The grass has just barely begun turning green for the first time in months, birds have just recently returned from places south and the agony of hay fever is in the air . . . all of which means it must be time for people in polyester slacks and spiked shoes to start swinging metal sticks and chasing tiny white (or yellow or orange) balls over miles of land, for hours on end.
Yes folks, it's golf season.As long as there isn't any snow on the ground, golfers will be out on the links in the springtime swinging and chasing, swinging and chasing.
It may be 75 degrees and sunny one day, 35 and rainy the next, but once golf season hits, nothing stops the serious golfer.
Sometimes even snow, which hits sometime every April or May, won't stop the fanatics.
"Golf is just booming all over," said Utah Golf Association executive director Mark Passey.
"We've never had as much interest in the game."
According to Passey, upwards of 20,000 golfers should join the UGA and purchase handicap cards this year.
Last year, there were a record 18,000, and the UGA has a goal of 22,000 members this year.
Thousands more don't purchase handicap cards, but play just for the fun of it, maybe three or four times a month.
The big problem locally is a shortage of golf courses.
It's becoming harder and harder to accomodate the growing number of golfers in the area.
Most of the courses in Salt Lake City and Salt Lake County are crowded every day of the week during the spring and summer.
Still, golfers can find a few courses uncrowded during the week, less than an hour from downtown Salt Lake. Courses such as Stansbury Park and Oquirrh Hills in Tooele, Tri-City in American Fork, Spanish Oaks in Spanish Fork, Glenmoor in South Jordan and the University of Utah often have gaps in the day where it's fairly easy to get on and play with a minimal amount of waiting.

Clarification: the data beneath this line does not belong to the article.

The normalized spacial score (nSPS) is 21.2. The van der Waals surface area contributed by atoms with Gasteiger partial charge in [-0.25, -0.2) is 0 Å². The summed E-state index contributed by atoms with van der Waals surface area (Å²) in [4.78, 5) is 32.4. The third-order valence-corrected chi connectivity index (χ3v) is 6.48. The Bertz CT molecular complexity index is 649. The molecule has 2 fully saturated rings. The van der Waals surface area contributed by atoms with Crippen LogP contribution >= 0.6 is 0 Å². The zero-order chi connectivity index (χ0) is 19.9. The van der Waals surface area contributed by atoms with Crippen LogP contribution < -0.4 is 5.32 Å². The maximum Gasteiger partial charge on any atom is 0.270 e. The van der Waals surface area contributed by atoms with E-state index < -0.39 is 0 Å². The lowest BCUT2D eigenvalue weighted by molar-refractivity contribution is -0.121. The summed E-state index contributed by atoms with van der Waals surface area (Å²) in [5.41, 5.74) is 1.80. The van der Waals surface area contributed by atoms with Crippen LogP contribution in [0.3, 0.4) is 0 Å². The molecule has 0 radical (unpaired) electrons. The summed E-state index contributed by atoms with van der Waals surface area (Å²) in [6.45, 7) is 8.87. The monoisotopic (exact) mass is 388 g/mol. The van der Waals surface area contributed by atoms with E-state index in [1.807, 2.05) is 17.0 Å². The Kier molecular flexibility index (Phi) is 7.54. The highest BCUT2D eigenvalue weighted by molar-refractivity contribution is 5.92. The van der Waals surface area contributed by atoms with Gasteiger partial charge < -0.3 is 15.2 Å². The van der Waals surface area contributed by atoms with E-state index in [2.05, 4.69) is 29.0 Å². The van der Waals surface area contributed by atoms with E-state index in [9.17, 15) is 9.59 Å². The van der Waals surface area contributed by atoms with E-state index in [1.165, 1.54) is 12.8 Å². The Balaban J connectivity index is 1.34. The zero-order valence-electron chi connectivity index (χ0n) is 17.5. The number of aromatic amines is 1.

Tournaments are a big part of the local golf scene, ranging from Opens for the 150 professionals in the state down to amateurs for the average hacker.
The tournament which draws more interest than any other event in the state is the Showdown Classic, featuring stars of the Senior PGA Tour.
The Showdown has the same old setting Jeremy Ranch but a new time slot. The tourney is scheduled for right smack dab in the middle of the summer, the week of July 11-17, rather than the late August date of previous years.
Several big-name seniors have already made committments to play and by mid-July most of the top seniors should be at Jeremy Ranch.
The University Hospital-Utah Open will be at the usual time and place, played Aug. 17-21 at Willow Creek.
Once again it will be a $100,000 affair with a few PGA Tour pros, several TPA pros and most of the top pros from the Intermountain region.
This year, there are more Opens than ever, with tournaments scheduled nearly every week from early May through the Utah Open in August.
The tournaments include the Spanish Oaks Open, the Tri-City Open, the Provo Open, the Roosevelt Open, the Wasatch Mountain Open, the PGA Match Play, the Brigham City Open, the Sizzler Open, the Black Diamond Open, the Herald-Journal Open, the State Best Ball Open and the City Parks Open, along with the Utah PGA Championship, the Peppermill Open and the Dixie Red Hills Open later on.
On the amateur circuit, golfers have dozens of tournaments to choose from from now until October with the State Amateur, July 6-10 at Oakridge Country Club leading the list. There are also several tournaments just for women and junior golfers.
In the last three years, the number of tournaments on the UGA Tournament schedule has grown by 100 events to 244. Many of the new events are scrambles or best balls and many new events are at courses away from the Salt Lake area.
It doesn't matter how good you are, as long as you have a handicap card, you can compete.
Otherwise, just tee it up and go out and play for the pure enjoyment of it.